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    I always try to get at least 5 or 6 brews out of each yeast, top cropping into two small conical flasks within 48 hours of pitching. By taking two flasks from each brew, it ensures I don't go beyond 3rd or 4th generation and avoid problems due to mutation and possible infection. It does mean that you have to plan your brews a month ahead and have a month on, say, brews using US-05 or the winter months using a particular lager yeast etc. I recently pitched a brew with S-04 and when I came back to it 24 hours later, the head had all dropped to the bottom, leaving nothing to crop so on this occasion, I've collected some of the crud off the bottom. However, as my West Yorkshire bitter yeast has recently arrived, I'll probably throw the S-04 away.
     
  8. Apr 4, 2019 #28

    samale

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    That is something similar to how I brew. I would normally brew in batches. As one brew is getting racked into the bottling bucket another goes straight into the fermentor. The most I have used a yeast cake being for 3 or 4 brews. If I don't have a brew ready I wash the fermentor and start fresh the next brew.
     
  9. Apr 4, 2019 #29

    Edison

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    I clearly need to get more organised (and drink more beer)! I have one FV, when that’s fermented out and dry-hopped I’ll transfer to a BBT (corney with shortened dip tube) for conditioning and crashing. I only have space for one of these in the brew freezer. Once one of my serving kegs kicks I can clean the empty keg and lines and transfer new beer in fron the BBT, freeing up the fermentation chamber, and so the circle continues...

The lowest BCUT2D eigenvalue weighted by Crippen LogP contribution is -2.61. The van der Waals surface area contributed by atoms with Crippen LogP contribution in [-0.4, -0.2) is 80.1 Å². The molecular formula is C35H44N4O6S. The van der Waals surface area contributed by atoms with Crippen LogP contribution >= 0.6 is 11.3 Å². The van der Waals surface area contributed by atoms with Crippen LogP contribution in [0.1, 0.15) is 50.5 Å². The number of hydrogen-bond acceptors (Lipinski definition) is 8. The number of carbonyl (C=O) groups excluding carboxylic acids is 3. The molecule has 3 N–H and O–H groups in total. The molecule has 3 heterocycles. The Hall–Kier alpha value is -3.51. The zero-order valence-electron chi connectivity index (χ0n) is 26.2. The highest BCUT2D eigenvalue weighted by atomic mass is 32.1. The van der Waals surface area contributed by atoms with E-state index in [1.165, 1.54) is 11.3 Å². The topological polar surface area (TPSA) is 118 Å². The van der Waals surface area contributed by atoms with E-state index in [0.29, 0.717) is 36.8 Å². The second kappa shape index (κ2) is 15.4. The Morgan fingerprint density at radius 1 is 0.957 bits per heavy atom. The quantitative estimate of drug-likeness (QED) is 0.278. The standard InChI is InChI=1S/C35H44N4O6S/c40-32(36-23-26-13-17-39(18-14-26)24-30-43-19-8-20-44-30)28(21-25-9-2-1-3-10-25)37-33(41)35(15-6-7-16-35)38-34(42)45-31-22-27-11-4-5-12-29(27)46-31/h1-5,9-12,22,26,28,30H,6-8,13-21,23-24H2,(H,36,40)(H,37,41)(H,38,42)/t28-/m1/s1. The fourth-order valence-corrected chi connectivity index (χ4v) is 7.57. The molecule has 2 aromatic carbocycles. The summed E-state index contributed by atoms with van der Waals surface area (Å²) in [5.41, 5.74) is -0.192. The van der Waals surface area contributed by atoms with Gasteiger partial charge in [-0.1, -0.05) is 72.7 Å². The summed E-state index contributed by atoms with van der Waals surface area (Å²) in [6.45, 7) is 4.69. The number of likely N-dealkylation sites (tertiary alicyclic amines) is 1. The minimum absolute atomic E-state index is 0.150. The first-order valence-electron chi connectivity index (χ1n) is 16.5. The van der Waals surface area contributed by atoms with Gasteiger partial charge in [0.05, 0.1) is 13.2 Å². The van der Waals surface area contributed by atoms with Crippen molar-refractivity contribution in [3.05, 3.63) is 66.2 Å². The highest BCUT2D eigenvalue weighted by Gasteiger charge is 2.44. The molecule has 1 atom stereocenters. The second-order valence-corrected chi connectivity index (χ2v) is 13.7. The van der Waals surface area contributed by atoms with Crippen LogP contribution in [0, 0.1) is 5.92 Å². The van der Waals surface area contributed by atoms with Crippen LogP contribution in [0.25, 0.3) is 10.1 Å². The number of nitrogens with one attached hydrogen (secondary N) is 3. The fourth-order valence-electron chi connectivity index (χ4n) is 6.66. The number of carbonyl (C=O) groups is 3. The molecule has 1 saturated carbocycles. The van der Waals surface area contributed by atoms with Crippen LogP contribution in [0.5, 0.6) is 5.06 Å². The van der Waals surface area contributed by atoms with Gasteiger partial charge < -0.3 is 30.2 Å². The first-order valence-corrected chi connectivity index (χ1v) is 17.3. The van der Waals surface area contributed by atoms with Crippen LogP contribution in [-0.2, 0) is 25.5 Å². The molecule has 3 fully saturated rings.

I rarely brew the same beer twice or same style back-to-back.
     
  10. Apr 7, 2019 #30

    Slid

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    I use the same yeast, US 05, for most of my beers and from one sachet will generally get around 6 or so brews. Racking to secondary after 2 weeks and leaving some beer in the bottom of the primary FV means that you can swirl and tip the trub into a 2L jug and decant it into 4-6 250ml PET bottles that previously contained lemonade or tonic water. In the fridge, they are good for 3 months at least. Huge cell count and the only issue for an analyst would be over-attenuation.
     
  11. Apr 7, 2019 #31

    phildo79

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    I bought a 500g packet of S-04 a few years ago and I've still got a good 150g left. It's all I use, regardless of style (although I pretty much only make stouts and IPA's, with the occasional pale ale). I have always found it to be a fast acting yeast. Sometimes the ferment is over in 3 days, if the temp is right. Very clean ferment as well. Never had an issue with haze.